US reaches deal with ex-nuclear scientist in spy probe
By James Vicini
WASHINGTON (Reuters) – A former nuclear scientist once
suspected of spying will get $1,645,000 in a settlement reached
on Friday of his lawsuit accusing U.S. government officials of
disclosing personal information about him and the probe.
As part of a settlement filed in federal court, the U.S.
government agreed to pay the scientist, Wen Ho Lee, $895,000 to
cover his legal fees and costs “in full and complete
satisfaction of all claims in this action.”
In addition to the money paid by the government, the news
organizations of five reporters who had been held in contempt
for refusing to disclose their sources for stories about Lee
agreed to pay him $750,000, Lee’s lawyer said.
Both Lee and the government said the settlement agreement
should not be viewed as an admission by the U.S. government
that the allegations asserted by Lee were true.
Lee was suspected of spying for China while he worked for
the Los Alamos National Laboratory in New Mexico. Lee was fired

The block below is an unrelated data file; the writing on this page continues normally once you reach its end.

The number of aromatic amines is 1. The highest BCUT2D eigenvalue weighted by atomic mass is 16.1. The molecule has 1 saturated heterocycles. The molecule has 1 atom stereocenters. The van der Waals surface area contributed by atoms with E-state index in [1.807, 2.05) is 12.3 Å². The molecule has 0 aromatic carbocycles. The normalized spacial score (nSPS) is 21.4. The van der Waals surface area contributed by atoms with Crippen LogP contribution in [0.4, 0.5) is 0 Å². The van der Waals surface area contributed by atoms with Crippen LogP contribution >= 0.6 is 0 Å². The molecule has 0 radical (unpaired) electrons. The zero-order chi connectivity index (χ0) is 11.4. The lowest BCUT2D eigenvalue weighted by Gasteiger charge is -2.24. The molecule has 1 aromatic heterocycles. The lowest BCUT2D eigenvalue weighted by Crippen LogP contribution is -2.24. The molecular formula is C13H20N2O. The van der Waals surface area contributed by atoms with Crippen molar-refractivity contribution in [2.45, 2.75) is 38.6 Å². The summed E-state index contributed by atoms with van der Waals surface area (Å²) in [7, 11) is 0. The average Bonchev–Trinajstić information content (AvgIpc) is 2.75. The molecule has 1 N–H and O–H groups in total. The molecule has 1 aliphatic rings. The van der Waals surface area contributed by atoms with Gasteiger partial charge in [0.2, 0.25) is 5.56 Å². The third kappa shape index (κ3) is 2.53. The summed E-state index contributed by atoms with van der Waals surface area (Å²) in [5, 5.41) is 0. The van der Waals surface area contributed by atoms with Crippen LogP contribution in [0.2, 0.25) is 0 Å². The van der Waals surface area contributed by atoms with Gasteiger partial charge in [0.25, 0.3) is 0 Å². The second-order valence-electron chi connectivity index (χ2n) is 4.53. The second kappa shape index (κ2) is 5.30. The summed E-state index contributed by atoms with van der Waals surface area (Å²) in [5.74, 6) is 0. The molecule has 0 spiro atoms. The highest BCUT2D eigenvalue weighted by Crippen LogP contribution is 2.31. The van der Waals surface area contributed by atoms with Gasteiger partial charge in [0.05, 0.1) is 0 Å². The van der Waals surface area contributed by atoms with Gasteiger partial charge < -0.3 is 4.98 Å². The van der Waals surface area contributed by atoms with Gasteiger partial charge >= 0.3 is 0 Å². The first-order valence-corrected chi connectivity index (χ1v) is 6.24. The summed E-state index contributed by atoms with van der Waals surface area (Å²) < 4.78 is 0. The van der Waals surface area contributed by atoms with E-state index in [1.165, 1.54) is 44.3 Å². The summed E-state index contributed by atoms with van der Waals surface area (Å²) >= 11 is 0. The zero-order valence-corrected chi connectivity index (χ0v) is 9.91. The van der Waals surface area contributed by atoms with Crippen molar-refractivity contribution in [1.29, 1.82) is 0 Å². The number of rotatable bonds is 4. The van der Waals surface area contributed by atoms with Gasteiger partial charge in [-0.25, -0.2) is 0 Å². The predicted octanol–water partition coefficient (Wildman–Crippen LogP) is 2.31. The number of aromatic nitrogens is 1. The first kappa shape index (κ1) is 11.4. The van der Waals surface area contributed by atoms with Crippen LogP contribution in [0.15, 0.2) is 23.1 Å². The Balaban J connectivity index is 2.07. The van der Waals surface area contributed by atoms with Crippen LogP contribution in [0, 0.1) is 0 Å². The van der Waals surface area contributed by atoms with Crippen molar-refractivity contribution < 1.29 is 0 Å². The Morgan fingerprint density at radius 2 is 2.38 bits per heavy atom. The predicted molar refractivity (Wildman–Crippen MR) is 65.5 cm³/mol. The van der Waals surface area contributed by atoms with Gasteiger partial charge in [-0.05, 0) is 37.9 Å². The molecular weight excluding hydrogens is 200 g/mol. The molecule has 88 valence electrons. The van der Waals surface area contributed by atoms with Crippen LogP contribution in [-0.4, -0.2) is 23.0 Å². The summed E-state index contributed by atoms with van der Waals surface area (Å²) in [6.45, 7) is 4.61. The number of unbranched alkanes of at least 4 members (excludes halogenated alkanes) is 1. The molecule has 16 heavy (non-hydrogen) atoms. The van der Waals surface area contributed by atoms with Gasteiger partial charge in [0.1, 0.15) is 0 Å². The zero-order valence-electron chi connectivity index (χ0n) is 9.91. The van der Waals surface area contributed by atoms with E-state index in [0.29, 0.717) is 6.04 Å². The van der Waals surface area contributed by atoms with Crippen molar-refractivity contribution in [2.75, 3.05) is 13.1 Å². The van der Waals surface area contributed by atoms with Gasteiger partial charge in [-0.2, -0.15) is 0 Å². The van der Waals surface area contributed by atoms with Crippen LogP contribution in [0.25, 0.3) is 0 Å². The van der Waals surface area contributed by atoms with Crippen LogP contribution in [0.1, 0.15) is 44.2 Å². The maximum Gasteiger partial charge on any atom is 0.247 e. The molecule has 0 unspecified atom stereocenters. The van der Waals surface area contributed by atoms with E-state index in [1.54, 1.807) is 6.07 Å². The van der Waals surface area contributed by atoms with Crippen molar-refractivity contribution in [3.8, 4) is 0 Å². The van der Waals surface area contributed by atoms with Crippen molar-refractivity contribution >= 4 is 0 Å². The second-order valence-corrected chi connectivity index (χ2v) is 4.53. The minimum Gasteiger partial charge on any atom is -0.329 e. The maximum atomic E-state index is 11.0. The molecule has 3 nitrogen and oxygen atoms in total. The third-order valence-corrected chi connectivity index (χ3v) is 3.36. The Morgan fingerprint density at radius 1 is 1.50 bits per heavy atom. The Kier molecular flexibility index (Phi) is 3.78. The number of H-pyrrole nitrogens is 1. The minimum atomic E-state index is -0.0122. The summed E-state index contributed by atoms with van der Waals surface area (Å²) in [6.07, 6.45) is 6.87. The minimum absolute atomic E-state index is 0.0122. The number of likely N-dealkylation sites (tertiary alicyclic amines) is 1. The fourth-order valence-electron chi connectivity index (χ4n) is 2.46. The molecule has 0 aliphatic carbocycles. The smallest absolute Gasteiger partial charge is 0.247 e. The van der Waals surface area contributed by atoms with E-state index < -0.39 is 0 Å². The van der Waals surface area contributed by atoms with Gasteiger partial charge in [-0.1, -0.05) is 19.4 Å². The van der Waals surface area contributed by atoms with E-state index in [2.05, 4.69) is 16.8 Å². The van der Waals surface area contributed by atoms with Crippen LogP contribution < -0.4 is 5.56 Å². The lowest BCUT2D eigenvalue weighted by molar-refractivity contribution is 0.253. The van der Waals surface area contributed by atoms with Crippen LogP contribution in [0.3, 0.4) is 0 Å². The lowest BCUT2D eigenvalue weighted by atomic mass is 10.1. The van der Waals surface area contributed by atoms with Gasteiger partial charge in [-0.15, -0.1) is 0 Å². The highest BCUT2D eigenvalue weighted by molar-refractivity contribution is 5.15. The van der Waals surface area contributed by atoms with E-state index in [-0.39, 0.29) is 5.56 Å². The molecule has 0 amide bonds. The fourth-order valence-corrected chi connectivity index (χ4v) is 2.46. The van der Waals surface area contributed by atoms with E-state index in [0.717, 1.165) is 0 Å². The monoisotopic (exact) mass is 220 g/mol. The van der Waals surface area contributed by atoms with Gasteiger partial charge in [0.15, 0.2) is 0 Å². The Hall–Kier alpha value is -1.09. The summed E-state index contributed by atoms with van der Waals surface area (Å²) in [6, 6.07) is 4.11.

in 1999. The government’s case against him later collapsed, and
Lee eventually pleaded guilty to one lesser charge.
Lee’s lawsuit accused U.S. government officials from the
Department of Energy, the Department of Justice, and the FBI of
violating the Privacy Act by improperly disclosing the
After Lee’s lawyers said they had been unable to learn from
government officials who disclosed the information, they issued
subpoenas to journalists about the identity of their sources
and the information they provided.
A U.S. appeals court upheld an order that the journalists
must be held in contempt for refusing to reveal their
confidential sources for their stories.
Lee’s lawyer, Betsy Miller, said the journalists would drop
their pending appeal before the Supreme Court, as dismissal of
the case makes their appeal moot.
She said the five journalists involved in the settlement
are Robert Drogin of the Los Angeles Times; James Risen of The
New York Times; Josef Hebert of The Associated Press; Pierre
Thomas, formerly of CNN and now at ABC News; and Walter Pincus
of The Washington Post.